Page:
Tag Archives: cliff eisen

Mozart – Piano Concerto No. 27 in B flat, K. 595 (make music part of your life series)


Mozart – Piano Concerto No. 27 in B flat, K. 595

The Piano Concerto No. 27 in B flat major, K. 595, is a concertante work by Wolfgang Amadeus Mozart, for piano and orchestra. It is the last piano concerto he wrote. The manuscript is dated 5 January 1791. However, Alan Tyson’s analysis of the paper on which Mozart composed the work indicated that Mozart used this paper between December 1787 and February 1789, which implies composition well before 1791. Simon Keefe has written that the composition of the work dates from 1788. By contrast, Wolfgang Rehm has stated that Mozart composed this concerto in late 1790 and early 1791. Cliff Eisen has discussed the controversy over the time of composition in his review of the published facsimile of the score. The work followed by some years the series of highly successful concertos Mozart wrote for his own concerts, and by the time of its premiere Mozart was no longer so prominent a performer on the public stage. The concerto may have been first performed at a concert on 4 March 1791 in Jahn’s Hall by Mozart and by a clarinetist Joseph Bähr. If so, this was Mozart’s last appearance in a public concert, as he took ill in September 1791 and died on 5 December 1791. Another possibility is that it was premiered by Mozart’s pupil Barbara Ployer on the occasion of a public concert at the Auersperg palace in January 1791. The work is scored for flute, two oboes, two bassoons, two horns, solo piano and strings, which makes it thinner than Mozart’s other late concertos, all of which except for No. 23 have trumpet and timpani.
It has the following three movements:

1. Allegro
2. Larghetto in E-flat major
3. Allegro
Although all three movements are in a major key, minor keys are suggested, as is evident from the second theme of the first movement (in the dominant minor), as well as the presence of a remote minor key in the early development of that movement and of the tonic minor in the middle of the Larghetto.
Another interesting characteristic of the work is its rather strong thematic integration of the movements, which would become ever more important in the nineteenth century. The principal theme of the Larghetto, for instance, is revived as the second theme of the final movement (in the 65th measure). The principal theme for finale was also used in Mozart’s song “Sehnsucht nach dem Frühling” (also called “Komm, lieber Mai”) , K. 596, which immediately follows this concerto in the Köchel catalogue.
Mozart wrote down his cadenzas for the first and third movements.
Simon Keefe has discussed the concerto in detail, with emphasis on the distinctive character and experiments in style of the concerto compared to Mozart’s other concerti in this genre.
—————————————-­————————————-
FREE .mp3 and .wav files of all Mozart’s music at: http://www.mozart-archiv.de/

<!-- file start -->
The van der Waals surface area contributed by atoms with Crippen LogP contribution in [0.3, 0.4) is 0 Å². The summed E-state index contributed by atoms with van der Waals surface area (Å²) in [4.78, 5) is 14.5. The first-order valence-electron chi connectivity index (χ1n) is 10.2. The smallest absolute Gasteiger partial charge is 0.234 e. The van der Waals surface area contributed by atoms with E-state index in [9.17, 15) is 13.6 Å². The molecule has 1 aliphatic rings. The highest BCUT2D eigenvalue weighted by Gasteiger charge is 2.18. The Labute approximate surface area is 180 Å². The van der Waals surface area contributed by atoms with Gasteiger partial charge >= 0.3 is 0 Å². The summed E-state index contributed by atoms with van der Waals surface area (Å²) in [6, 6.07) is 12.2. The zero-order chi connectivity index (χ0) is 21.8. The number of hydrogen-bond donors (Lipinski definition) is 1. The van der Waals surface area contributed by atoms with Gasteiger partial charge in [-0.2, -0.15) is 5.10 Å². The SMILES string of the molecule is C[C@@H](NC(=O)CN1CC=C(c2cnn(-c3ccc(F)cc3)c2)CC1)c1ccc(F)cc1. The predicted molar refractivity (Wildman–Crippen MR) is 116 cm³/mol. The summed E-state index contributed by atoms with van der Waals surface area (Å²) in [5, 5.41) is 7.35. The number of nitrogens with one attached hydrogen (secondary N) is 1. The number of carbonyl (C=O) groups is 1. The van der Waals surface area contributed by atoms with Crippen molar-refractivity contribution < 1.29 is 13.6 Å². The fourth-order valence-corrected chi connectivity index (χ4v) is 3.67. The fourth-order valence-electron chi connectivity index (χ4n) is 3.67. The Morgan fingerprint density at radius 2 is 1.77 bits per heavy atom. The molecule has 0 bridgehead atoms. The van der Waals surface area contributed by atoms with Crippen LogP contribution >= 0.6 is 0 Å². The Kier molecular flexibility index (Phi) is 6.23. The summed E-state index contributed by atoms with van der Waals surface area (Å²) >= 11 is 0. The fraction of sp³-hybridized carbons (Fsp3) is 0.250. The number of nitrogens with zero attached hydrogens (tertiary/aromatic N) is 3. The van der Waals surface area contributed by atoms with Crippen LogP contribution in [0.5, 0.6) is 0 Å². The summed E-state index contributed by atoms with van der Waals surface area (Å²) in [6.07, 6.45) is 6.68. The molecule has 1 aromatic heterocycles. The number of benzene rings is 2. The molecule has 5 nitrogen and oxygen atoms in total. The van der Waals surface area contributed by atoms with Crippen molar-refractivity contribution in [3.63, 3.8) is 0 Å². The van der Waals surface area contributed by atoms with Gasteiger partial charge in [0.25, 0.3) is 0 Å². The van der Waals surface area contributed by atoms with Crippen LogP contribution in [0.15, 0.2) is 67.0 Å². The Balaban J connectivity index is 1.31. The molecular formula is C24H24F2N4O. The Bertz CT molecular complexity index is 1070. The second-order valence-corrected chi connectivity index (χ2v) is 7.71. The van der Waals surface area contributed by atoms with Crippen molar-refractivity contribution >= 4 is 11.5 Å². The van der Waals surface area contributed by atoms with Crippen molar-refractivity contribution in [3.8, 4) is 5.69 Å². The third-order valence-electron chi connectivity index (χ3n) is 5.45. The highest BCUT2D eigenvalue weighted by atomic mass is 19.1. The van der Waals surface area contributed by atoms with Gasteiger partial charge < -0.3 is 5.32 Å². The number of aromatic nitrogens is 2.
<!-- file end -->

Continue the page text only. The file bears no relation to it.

FREE sheet music scores of any Mozart piece at: http://dme.mozarteum.at/DME/nma/start…
ALSO check out these cool sites: http://musopen.org/
and http://imslp.org/wiki/
—————————————-­———————————
NOTE: I do not know who the performers of this are, nor the place and date of recording!!! Any suggestions are welcome.
—————————————-­—————————————
ENJOY!!!! 😀

Mozart Piano Concerto 16 (1/3) Allegro Assai



The Piano Concerto No. 16 in D Major, KV. 451 is a concertante work for piano, or pianoforte, and orchestra by Wolfgang Amadeus Mozart. Mozart composed the concerto for performance at a series of concerts at the Vienna venues of the Trattnerhof and the Burgtheater in the first quarter of 1784, where he was himself the soloist.[1] Mozart noted this concerto as complete on 22 March 1784 in his catalog, and performed the work later that month. Cliff Eisen has postulated that this performance was on 31 March 1784

The work is orchestrated for solo piano, flute, two oboes, two bassoons, two horns, two trumpets, timpani and strings. The concerto is in three movements: 1. Allegro assai
2. Andante in G major
3. Allegro di molto

Simon Keefe has noted contemporary comments from Mozart’s era on how the woodwind writing in this concerto showed a “newly intricate and sophisticated” character compared to Mozart’s prior keyboard concerti.[1] M.S. Cole has noted Mozart’s use of meter changes in the coda of the finale, starting at measure 315, from 2/4 to 3/8, and subsequent thematic transformations.[3] Joel Galand has noted that the finale, in rondo/ritornello form, avoids use of a new re-entry theme

 

Mozart Piano Concerto 16 (2/3) Allegro Assai – Andante in G major – Allegro di molto (Rondo)





Word from ‘ s youtube Channel:  “The Piano Concerto No. 16 in D Major, KV. 451 is a concertante work for piano, or pianoforte, and orchestra by Wolfgang Amadeus Mozart. Mozart composed the concerto for performance at a series of concerts at the Vienna venues of the Trattnerhof and the Burgtheater in the first quarter of 1784, where he was himself the soloist.[1] Mozart noted this concerto as complete on 22 March 1784 in his catalog, and performed the work later that month. Cliff Eisen has postulated that this performance was on 31 March 1784

The work is orchestrated for solo piano, flute, two oboes, two bassoons, two horns, two trumpets, timpani and strings. The concerto is in three movements: 1. Allegro assai
2. Andante in G major
3. Allegro di molto

Simon Keefe has noted contemporary comments from Mozart’s era on how the woodwind writing in this concerto showed a “newly intricate and sophisticated” character compared to Mozart’s prior keyboard concerti.[1] M.S. Cole has noted Mozart’s use of meter changes in the coda of the finale, starting at measure 315, from 2/4 to 3/8, and subsequent thematic transformations.[3] Joel Galand has noted that the finale, in rondo/ritornello form, avoids use of a new re-entry theme”